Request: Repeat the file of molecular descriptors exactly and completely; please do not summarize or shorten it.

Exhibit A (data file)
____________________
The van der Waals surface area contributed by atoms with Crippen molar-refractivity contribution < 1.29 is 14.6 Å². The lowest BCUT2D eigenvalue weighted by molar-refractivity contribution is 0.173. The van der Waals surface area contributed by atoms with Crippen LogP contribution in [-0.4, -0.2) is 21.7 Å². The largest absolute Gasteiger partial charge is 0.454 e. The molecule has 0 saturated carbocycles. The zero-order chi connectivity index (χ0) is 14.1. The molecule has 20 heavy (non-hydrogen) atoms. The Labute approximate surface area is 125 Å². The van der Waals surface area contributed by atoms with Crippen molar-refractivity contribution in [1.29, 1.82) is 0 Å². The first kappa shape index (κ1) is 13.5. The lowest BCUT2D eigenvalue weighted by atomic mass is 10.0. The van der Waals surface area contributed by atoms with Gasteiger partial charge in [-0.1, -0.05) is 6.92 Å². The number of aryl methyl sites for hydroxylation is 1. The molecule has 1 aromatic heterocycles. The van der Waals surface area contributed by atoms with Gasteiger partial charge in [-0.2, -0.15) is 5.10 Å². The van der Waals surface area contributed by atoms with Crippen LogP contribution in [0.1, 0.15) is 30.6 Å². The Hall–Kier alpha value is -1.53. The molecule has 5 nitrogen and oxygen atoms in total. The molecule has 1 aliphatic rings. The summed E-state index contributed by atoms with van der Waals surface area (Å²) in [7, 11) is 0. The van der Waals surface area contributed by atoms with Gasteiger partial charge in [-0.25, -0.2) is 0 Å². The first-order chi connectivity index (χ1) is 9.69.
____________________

The van der Waals surface area contributed by atoms with Crippen molar-refractivity contribution < 1.29 is 14.6 Å². The lowest BCUT2D eigenvalue weighted by molar-refractivity contribution is 0.173. The van der Waals surface area contributed by atoms with Crippen LogP contribution in [-0.4, -0.2) is 21.7 Å². The largest absolute Gasteiger partial charge is 0.454 e. The molecule has 0 saturated carbocycles. The zero-order chi connectivity index (χ0) is 14.1. The molecule has 20 heavy (non-hydrogen) atoms. The Labute approximate surface area is 125 Å². The van der Waals surface area contributed by atoms with Crippen molar-refractivity contribution in [1.29, 1.82) is 0 Å². The first kappa shape index (κ1) is 13.5. The lowest BCUT2D eigenvalue weighted by atomic mass is 10.0. The van der Waals surface area contributed by atoms with Gasteiger partial charge in [-0.1, -0.05) is 6.92 Å². The number of aryl methyl sites for hydroxylation is 1. The molecule has 1 aromatic heterocycles. The van der Waals surface area contributed by atoms with Gasteiger partial charge in [-0.2, -0.15) is 5.10 Å². The van der Waals surface area contributed by atoms with Crippen LogP contribution in [0.1, 0.15) is 30.6 Å². The Hall–Kier alpha value is -1.53. The molecule has 5 nitrogen and oxygen atoms in total. The molecule has 1 aliphatic rings. The summed E-state index contributed by atoms with van der Waals surface area (Å²) in [7, 11) is 0. The van der Waals surface area contributed by atoms with Gasteiger partial charge in [-0.25, -0.2) is 0 Å². The first-order chi connectivity index (χ1) is 9.69.